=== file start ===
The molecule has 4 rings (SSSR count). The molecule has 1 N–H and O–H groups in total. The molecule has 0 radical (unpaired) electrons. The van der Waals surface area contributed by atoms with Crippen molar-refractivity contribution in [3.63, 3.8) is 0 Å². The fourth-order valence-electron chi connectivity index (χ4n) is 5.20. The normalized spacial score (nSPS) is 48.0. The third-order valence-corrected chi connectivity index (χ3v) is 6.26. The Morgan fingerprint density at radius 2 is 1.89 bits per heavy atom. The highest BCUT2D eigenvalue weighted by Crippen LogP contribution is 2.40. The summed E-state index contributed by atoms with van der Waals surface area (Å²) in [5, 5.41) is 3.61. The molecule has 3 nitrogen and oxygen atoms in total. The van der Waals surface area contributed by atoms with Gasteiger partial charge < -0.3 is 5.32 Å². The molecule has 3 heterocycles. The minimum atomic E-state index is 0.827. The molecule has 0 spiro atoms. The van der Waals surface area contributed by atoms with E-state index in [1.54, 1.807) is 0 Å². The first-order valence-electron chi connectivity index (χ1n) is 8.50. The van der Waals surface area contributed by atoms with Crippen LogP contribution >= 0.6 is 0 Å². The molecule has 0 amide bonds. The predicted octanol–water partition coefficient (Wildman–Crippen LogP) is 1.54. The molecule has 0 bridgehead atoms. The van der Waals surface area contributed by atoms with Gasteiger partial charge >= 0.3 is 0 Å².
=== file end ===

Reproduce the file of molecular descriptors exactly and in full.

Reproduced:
The molecule has 4 rings (SSSR count). The molecule has 1 N–H and O–H groups in total. The molecule has 0 radical (unpaired) electrons. The van der Waals surface area contributed by atoms with Crippen molar-refractivity contribution in [3.63, 3.8) is 0 Å². The fourth-order valence-electron chi connectivity index (χ4n) is 5.20. The normalized spacial score (nSPS) is 48.0. The third-order valence-corrected chi connectivity index (χ3v) is 6.26. The Morgan fingerprint density at radius 2 is 1.89 bits per heavy atom. The highest BCUT2D eigenvalue weighted by Crippen LogP contribution is 2.40. The summed E-state index contributed by atoms with van der Waals surface area (Å²) in [5, 5.41) is 3.61. The molecule has 3 nitrogen and oxygen atoms in total. The van der Waals surface area contributed by atoms with Gasteiger partial charge < -0.3 is 5.32 Å². The molecule has 3 heterocycles. The minimum atomic E-state index is 0.827. The molecule has 0 spiro atoms. The van der Waals surface area contributed by atoms with E-state index in [1.54, 1.807) is 0 Å². The first-order valence-electron chi connectivity index (χ1n) is 8.50. The van der Waals surface area contributed by atoms with Crippen LogP contribution >= 0.6 is 0 Å². The molecule has 0 amide bonds. The predicted octanol–water partition coefficient (Wildman–Crippen LogP) is 1.54. The molecule has 0 bridgehead atoms. The van der Waals surface area contributed by atoms with Gasteiger partial charge >= 0.3 is 0 Å².